Tag Archives: wordplay

I have three Chinese names. Which one should I use?

People with English names sometimes take Chinese names. In fact, some expats in China consider a local name to be as important as a mobile phone number. It’s a must-have.

I don’t live in China, but I’ve been learning Chinese for a few years. Many of my fellow students have Chinese names. I decided that it’s high time I got one. Or three.

Three? It’s an insurance policy: China is full of westerners with abandoned Chinese names that have been tried out a few times on the locals—and failed. In the real world of the China street, they look or sound…weird.

So, I needed a Plan B. And C.

My first Port of Call was Boston’s Chinatown, where I go once a week to wrestle with the Chinese language.

Boston-based Chinese teacher Wenjing Li (Photo: Patrick Cox)

Boston-based Chinese teacher Wenjing Li (Photo: Patrick Cox)

Wenjing Li, my teacher, grew up in Shanghai. And this is what she came up with when I asked her to give me a Chinese name: 博刻思 (Bo ke si).

There’s a nice lilt to that (listen to the audio above). It has a passing resemblance to my English name, which Wenjing says is all you need. Mandarin and English have such different phonetic systems that it’s pointless to try to force one language to sound like the other. You’d end up with one of those weird names.

Bo, the first syllable, means plentiful. But it might also imply a certain, shall we say, seniority, which Wenjing tells me is appropriate, “because you are older than me.” I ask her if it’s a name for an old person. Not necessarily, she says. Just someone who’s been around the block, and seen a few things.

The second and third syllables—ke and si—mean constantly, and thinking or considerate.

Wenjing has thrown in some wordplay too. The first two syllables bo and ke, pronounced differently, mean podcast. Very clever. She’s also included a potential banana skin in the final syllable, si. Pronounce it the wrong way with the wrong tone, and it sounds like the word for to die.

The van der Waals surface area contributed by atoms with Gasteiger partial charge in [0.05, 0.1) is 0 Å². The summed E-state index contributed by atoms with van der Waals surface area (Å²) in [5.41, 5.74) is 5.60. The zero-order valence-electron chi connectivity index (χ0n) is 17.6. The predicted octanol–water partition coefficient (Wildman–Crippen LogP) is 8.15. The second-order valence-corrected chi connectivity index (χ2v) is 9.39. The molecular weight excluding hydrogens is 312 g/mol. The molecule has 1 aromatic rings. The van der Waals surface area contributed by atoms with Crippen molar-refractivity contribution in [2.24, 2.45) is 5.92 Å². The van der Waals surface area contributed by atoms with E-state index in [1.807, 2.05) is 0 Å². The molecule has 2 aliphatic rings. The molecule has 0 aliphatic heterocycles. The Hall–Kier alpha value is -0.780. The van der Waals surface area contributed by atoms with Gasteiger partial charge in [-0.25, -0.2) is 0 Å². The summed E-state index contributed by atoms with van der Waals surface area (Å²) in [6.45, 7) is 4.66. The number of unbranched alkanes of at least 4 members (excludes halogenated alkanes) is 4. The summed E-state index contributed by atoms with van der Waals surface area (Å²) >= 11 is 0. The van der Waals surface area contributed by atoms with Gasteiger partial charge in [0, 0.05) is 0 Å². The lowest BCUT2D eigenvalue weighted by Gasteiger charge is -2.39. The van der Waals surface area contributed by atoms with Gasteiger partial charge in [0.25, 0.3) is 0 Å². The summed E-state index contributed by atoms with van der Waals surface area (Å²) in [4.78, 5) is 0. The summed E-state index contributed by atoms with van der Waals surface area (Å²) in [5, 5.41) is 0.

I tell her that it’s fitting that Chinese teacher gives me name that demands that I get my tones right.

For my second name I go to meet Tony Huang at the Great Mandarin Restaurant in the Boston suburb of Woburn.

Tony Huang, co-owner of Great Mandarin Restaurant, Woburn, MA (Photo: Patrick Cox)

Tony Huang, co-owner of Great Mandarin Restaurant, Woburn, MA (Photo: Patrick Cox)

Tony is the co-owner, and he’s the father of a friend of mine. He was born and raised in Taiwan, and here’s his name for me: 白翠克(Bai cui ke).

Bai cui ke has some similarities to Bo ke si. Both play off the sound of my English name; they’re both three syllables, also like my English name; and they both include a ke, albeit different ones. But Tony’s name is assembled according to totally different principles: numbers and elements.

Numbers have traditionally played a key role in Chinese names. Older generations of parents would visit a fortune teller with date and time of birth of their child. The fortune teller would then assign a name based on a series of calculations involving, among other things, the number of strokes it takes to write the name in Chinese characters.